Bhagavad Gita

The Bhagavad Gita literally means “Song of The Blessed Lord”. It is considered one of the most important texts in philosophy and literature. It consists of about 700 verses and is part of the Hindu epic Mahabharata.

Essence of the Gita

The Gita is essentially a conversation between the god Krishna and Arjuna, a warrior. Arjuna is confused and in a dilemma about fighting his cousins, who are on the other side. Krishna elaborates on one’s duties and reveals many philosophies with examples. Therefore, the Gita is widely considered as a guide to life. During the talk, Krishna also reveals his awe-inspiring true self in universal form.

The Gita is made up of eighteen chapters. It advocates equanimity and a detached outlook on life. Krishna says suffering is a result of the mind’s agitation caused by desire. The method of prevailing over desire is stilling the mind by self-discipline.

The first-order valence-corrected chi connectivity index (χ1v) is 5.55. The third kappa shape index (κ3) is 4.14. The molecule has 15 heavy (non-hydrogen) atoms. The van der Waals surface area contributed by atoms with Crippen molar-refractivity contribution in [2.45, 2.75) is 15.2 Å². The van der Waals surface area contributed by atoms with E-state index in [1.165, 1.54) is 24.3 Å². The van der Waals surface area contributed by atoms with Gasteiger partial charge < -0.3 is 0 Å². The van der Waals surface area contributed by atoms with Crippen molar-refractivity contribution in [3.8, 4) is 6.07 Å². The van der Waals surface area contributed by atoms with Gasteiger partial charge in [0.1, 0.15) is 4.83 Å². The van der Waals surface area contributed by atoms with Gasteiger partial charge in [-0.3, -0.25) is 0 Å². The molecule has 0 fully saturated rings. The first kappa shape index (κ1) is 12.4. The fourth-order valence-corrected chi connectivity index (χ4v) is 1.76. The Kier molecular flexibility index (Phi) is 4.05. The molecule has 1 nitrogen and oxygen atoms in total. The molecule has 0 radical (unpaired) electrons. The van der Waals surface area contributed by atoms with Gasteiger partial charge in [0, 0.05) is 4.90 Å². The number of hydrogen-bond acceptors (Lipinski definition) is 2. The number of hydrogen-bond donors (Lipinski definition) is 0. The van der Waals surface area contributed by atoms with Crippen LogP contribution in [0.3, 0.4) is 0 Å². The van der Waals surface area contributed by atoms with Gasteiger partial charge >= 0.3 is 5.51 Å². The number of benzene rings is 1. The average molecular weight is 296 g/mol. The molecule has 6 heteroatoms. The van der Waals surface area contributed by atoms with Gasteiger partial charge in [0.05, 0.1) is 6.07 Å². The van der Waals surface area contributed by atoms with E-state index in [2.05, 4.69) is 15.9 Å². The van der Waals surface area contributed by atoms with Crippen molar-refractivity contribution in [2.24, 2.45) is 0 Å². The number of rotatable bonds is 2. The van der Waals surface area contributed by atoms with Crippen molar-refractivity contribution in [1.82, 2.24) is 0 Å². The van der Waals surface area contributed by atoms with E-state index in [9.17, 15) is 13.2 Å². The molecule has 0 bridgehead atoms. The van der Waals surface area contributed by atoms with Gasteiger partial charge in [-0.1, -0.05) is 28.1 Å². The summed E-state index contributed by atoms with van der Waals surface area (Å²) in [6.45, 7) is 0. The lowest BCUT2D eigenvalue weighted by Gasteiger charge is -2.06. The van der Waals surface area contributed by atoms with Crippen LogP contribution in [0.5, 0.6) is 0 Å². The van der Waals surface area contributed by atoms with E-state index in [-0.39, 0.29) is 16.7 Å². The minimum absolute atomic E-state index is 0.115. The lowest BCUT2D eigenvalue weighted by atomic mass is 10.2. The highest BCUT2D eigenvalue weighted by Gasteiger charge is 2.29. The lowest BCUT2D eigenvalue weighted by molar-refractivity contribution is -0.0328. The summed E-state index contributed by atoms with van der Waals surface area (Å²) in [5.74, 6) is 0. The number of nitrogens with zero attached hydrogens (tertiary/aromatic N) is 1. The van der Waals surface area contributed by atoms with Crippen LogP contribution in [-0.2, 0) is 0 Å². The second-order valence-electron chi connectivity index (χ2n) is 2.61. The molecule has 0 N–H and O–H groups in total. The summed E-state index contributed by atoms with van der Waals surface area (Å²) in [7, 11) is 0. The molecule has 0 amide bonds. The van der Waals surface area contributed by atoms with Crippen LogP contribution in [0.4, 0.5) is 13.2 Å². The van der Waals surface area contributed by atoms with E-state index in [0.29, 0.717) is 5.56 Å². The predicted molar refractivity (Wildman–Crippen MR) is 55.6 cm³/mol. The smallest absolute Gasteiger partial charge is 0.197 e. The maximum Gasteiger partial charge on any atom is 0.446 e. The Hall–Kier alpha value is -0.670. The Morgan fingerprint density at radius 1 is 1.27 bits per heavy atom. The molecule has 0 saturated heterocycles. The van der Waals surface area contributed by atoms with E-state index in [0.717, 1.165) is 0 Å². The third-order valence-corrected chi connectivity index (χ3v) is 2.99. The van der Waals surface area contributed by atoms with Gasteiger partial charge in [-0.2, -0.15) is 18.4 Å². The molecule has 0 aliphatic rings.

Abstinence from activity is thought to be as bad as indulgence of the senses. One should strive to do one’s best in any endeavour, but should dedicate the fruit of one’s efforts to God. This can be achieved by following the yogas of knowledge, devotion, action and meditation.

Renouncing the Fruit of Actions

Arjuna’s desire to renounce his duty as a warrior was because of the fear of sinful effect. Krishna advocates that true renunciation means transcending sinful effects by renouncing the fruits of actions by dedicating such fruits to the divine. Thus, detached from material objects, one  can practise devotional service, even while in action.

Krishna further advocates that one should surrender to Him devotionally, to protect oneself from the fear of sinful after-effect of actions. These instructions soothe and motivate Arjuna and he becomes ready to do his duty in a just war.

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